A raccoon was believed to have been trapped in a narrow Watsonville drain for more than 24 hours, and city crews spent nearly as long first trying to figure out how to reach it and then digging up a shopping center's parking lot to rescue it.
The animal was tightly lodged in a drain near La Princesa Market, and fire, animal shelter, wildlife emergency services and public works officials worked from 3 a.m. to 10:30 p.m. to get to it. By the time they got to it, the raccoon was comatose, dehydrated and hypothermic – but still alive. It died a few hours later, though.
The effort began around 3 a.m. with a homeless man hearing grunts and cries emanating from the drain off Freedom Boulevard. He alerted police, who confirmed that the raccoon was in distress and asked for help from the Santa Cruz Animal Shelter.
Shelter officials and the Watsonville Fire Department arrived on scene by mid-morning, but were unsuccessful in their attempts to reach the trapped animal.
At 1 p.m., Wildlife Emergency Services was called in. The group’s President Rebecca Dmytryk wrote in a statement that her employees are experts in “difficult and technical animal rescues, but this was really bad.”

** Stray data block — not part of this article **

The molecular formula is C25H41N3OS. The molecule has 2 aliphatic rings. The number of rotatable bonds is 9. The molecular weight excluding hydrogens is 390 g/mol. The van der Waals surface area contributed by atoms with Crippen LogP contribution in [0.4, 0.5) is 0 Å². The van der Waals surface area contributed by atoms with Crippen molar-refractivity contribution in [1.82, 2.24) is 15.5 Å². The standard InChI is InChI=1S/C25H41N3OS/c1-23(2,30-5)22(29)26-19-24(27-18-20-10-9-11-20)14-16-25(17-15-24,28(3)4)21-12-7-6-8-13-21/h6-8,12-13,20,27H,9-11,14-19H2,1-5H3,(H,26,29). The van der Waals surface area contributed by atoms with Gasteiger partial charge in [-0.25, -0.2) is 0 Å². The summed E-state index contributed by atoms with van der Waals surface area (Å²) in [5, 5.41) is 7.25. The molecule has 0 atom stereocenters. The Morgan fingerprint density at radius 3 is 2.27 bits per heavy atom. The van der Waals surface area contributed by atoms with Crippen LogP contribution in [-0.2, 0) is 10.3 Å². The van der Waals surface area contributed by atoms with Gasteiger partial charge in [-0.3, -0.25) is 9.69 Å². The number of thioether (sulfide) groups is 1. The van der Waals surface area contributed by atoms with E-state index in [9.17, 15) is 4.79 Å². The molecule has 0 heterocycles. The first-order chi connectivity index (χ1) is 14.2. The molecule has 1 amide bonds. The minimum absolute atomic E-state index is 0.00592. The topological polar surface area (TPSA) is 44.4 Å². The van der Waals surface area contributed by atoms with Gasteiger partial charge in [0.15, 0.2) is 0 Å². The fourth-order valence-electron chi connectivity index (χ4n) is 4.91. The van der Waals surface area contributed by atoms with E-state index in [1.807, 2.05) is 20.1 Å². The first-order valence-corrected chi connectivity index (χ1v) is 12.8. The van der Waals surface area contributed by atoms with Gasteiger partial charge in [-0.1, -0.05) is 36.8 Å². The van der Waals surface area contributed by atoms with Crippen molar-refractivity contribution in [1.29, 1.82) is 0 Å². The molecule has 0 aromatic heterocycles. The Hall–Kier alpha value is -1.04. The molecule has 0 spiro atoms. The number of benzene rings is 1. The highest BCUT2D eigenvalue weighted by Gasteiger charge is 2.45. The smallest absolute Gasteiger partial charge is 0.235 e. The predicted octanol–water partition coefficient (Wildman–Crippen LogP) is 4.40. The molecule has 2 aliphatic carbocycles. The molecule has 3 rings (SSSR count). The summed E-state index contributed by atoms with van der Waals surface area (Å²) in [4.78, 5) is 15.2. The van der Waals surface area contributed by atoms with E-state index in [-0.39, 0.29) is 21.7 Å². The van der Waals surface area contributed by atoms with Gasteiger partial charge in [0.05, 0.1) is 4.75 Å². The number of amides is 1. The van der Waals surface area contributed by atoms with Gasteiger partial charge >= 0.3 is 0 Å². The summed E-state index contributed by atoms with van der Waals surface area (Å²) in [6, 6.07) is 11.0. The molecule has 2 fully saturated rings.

Two hours later, the city’s Public Works Department had been asked to consult on the rescue and the burgeoning group agreed that the raccoon couldn’t be simply pulled out.
“The only way to reach it would be to cut through the pavement and dig to the pipe,” the statement said.
Lucky for the raccoon, the owner of the shopping center where the rescue went down is an animal lover herself and gave emergency personnel the green signal.
Using shovels, jackhammers, and a saw that was rented from a nearby Home Depot, emergency personnel “punched through the asphalt in no time.”
Although many who had been asked for help were meant to be done with work for the day, they returned, voluntarily, at 5 p.m. It took the group until 10:30 p.m. before the raccoon was dislodged and placed in heating pads and given warm fluids.
A Santa Cruz veterinarian offered to treat the animal who was so cold that its body temperature was too low to be displayed on a thermometer.
As of 1 a.m. Saturday, the animal’s temperature could be recorded. But around 9 a.m. Dmytryk took to Facebook to say that the raccoon had been "able to walk a bit, but then collapsed and died." She said it likely suffered from exertional myopathy caused by stress to its muscles.
“What’s more incredible than us getting this animal out alive, was the tremendous heart that went into its rescue – people giving their time and energy to help this poor creature,” Dmytryk wrote. “This – this heart gives me hope for the new year.”